The world's oldest functioning planetarium was built by an eighteenth-century wool-comber in the Netherlands. Alison Abbot reports, in the second of her monthly series on small museums
Early in 1774, a Dutch preacher and amateur astronomer, Eelco Alta, scared his compatriots out of their wits by predicting that the world would end on 8 May. His scientific arguments seemed plausible and terrifying. Astronomers in Dresden had just calculated that there would be a rare conjunction of four planets and our Moon on that day. Alta believed that the celestial bodies would crash, hurling Earth into the Sun.
Fortunately the Low Countries were also home to a smarter amateur astronomer, Eise Eisinga. The wool-comber, only 30 years old at the time, decided that the locals of his native town Franeker in Friesland needed to see for themselves why such a catastrophe could never happen. To the consternation of his wife, Eisinga built a planetarium into his living-room ceiling. It took seven years. He carved its extraordinarily intricate clockwork elements from oak, and individually forged each of the 10,000 nails for the gearing teeth. The immense workings, with more than 60 wheels, lie in the roof space above the living-room with its inbuilt cupboard bed. They still drive what is now the world's oldest functioning planetarium — and without doubt the most charming.
Just one pendulum propels the six planets that were known at the time along their concentric orbits around a painted Sun at the centre of the ceiling. The planets are wooden balls suspended on metal pins that move imperceptibly, completing one circumlocution per real-time orbit. So Mercury takes 88 days, while the outermost Saturn takes 29 years and 164 days. Uranus was discovered in 1781, just as Eisinga's work was complete — which is just as well because it would have busted the perfect 1:1012 scale of the planetarium that fitted Eisinga's living-room so neatly.
The pendulum is also the pacemaker for other dials on the ceiling and walls that indicate, with near-perfect accuracy, the date, weekday and hour, as well as lunar phenomena such as phase and rising and setting times. It is powered by weights that must be raised by hand at defined times, the heaviest every five days, the lightest every six months.
When Eisinga sketched out his plans, he calculated on the basis of a metre-long pendulum that would swing at 60 strokes per minute. Only when he set about the physical work did he realize that the attic space was not quite high enough. His long-suffering wife put her foot down when he raised the possibility of cutting a hole directly above the bed so the pendulum could swing freely. Seeing no room for negotiation, he re-calculated the entire gearing system on the basis of a faster-swinging 75-centimetre pendulum.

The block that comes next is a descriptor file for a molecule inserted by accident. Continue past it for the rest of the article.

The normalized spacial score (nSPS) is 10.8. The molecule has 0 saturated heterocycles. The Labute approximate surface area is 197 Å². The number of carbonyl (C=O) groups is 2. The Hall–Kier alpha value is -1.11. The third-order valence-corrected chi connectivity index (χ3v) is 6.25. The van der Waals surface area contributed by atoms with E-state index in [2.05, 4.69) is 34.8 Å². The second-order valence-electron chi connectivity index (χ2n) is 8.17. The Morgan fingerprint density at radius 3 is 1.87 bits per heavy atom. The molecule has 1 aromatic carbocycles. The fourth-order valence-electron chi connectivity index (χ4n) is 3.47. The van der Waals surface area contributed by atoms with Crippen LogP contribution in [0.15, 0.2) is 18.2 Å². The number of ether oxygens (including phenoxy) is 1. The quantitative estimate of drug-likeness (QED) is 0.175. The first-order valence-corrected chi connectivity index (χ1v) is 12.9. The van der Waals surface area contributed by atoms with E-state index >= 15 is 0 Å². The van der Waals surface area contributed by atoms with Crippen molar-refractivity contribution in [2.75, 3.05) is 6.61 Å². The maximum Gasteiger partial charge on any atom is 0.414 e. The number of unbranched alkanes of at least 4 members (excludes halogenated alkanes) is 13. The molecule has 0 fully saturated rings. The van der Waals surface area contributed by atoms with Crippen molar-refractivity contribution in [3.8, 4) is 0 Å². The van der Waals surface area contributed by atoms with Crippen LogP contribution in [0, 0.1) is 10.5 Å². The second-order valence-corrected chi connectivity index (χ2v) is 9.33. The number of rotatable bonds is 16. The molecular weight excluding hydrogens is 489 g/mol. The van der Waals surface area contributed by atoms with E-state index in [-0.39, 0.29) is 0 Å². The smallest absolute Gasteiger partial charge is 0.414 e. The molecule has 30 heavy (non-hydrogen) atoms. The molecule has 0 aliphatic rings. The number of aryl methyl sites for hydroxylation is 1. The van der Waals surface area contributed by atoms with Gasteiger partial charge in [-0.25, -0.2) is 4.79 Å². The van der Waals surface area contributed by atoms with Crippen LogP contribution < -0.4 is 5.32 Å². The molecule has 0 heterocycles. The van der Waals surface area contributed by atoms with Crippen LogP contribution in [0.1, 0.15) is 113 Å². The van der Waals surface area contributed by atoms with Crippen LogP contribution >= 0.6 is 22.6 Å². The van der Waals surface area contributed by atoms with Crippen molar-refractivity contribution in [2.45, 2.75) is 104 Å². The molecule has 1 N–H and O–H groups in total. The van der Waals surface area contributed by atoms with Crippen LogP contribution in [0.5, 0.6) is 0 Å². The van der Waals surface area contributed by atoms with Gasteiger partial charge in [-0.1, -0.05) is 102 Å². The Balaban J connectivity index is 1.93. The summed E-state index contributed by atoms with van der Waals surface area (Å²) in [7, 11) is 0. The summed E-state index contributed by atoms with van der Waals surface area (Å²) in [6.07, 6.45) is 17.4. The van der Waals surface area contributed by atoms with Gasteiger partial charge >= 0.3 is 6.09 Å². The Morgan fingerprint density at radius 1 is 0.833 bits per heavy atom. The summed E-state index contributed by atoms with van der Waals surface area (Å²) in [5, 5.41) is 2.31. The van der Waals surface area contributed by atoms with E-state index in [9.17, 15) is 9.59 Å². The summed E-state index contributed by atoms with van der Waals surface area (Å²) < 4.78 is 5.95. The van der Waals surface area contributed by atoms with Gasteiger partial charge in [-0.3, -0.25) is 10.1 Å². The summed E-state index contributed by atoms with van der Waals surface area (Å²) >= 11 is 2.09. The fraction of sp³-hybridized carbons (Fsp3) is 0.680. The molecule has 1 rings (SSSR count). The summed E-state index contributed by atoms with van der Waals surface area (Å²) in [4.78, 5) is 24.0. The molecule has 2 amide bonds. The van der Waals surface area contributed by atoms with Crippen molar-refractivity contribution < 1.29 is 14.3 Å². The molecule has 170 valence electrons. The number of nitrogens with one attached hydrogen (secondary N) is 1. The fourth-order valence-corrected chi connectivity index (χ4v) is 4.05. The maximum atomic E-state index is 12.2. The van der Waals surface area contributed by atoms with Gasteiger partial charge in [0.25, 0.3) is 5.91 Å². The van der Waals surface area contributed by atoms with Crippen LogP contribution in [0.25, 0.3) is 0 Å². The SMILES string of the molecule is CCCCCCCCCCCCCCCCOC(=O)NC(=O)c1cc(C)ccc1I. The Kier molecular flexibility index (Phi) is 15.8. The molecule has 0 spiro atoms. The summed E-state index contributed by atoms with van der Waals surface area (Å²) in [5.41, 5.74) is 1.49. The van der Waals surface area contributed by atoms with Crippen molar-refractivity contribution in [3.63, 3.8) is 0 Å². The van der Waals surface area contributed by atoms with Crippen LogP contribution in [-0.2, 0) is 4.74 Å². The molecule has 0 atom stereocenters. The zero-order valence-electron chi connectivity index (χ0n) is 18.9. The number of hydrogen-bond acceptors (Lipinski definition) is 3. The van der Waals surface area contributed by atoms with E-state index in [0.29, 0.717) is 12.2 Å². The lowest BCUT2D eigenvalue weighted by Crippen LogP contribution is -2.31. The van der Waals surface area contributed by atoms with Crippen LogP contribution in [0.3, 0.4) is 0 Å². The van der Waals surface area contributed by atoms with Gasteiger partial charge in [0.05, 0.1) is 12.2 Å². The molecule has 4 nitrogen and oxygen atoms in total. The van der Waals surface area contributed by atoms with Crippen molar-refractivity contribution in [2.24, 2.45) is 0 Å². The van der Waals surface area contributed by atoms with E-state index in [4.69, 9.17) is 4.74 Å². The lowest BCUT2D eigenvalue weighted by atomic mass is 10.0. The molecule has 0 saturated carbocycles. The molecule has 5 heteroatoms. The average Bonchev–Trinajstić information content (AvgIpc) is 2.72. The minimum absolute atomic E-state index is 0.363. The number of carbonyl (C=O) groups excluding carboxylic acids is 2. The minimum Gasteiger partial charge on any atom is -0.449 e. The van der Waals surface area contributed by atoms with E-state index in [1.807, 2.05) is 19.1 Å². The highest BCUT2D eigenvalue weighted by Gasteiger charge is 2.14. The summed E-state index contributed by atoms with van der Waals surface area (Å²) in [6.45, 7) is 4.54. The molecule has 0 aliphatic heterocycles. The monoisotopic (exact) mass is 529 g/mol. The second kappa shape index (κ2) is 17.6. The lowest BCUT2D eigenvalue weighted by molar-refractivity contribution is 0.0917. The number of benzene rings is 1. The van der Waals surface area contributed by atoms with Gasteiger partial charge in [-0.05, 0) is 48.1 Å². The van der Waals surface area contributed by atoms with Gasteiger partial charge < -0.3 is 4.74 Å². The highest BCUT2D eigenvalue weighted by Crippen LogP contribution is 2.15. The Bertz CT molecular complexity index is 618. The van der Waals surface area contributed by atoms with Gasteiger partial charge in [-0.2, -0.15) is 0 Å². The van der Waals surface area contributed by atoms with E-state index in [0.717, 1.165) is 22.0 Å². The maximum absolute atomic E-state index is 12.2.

Eisinga was a man of artistic skills too. His painting and gilding are decorative and informative. True orbits are elliptical, not circular, so Eisinga has marked the points where each planet is closest, or farthest away from, the Sun. And since the planets lie close to, but not within, the ecliptic plane, he indicates in white circles of varying thickness around each orbit the orientation of each planet at any time. The ceiling-sky is divided into the signs of the zodiac to indicate the sky segment. All this information allows the planetarium user to pinpoint exactly the position of each planet in the night sky outside.
A visitor making the 125-kilometre drive across the dykes from Amsterdam may wonder: how did something so sophisticated spring up in such a remote, watery landscape?
Now just another pretty medieval town, Franeker in the seventeenth and eighteenth centuries was a thriving university city. The university was founded by Prince Maurits in 1585, during the Netherlands' 80-year war with the Spanish Empire, as a reward for the town's political support. When Franeker remained politically neutral during the violent revolutionary movement in the 1790s, it set the seeds of its own decline. Franeker's decline went into freefall after Napoleon closed the university in 1811.
Happily, the planetarium, whose guestbook was first signed in 1781, has never closed to visitors — even when politics and violence forced them to enter through the back door.
The Eise Eisinga Planetarium is open Tuesday to Saturday 10:00–17:00 and Sunday 13:00–17:00. It is also open Monday afternoons during the summer. http://tinyurl.com/2ykck4 .
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Abbot, A. Hidden treasures: Eise Eisinga Planetarium. Nature 451, 1057 (2008). https://doi.org/10.1038/4511057a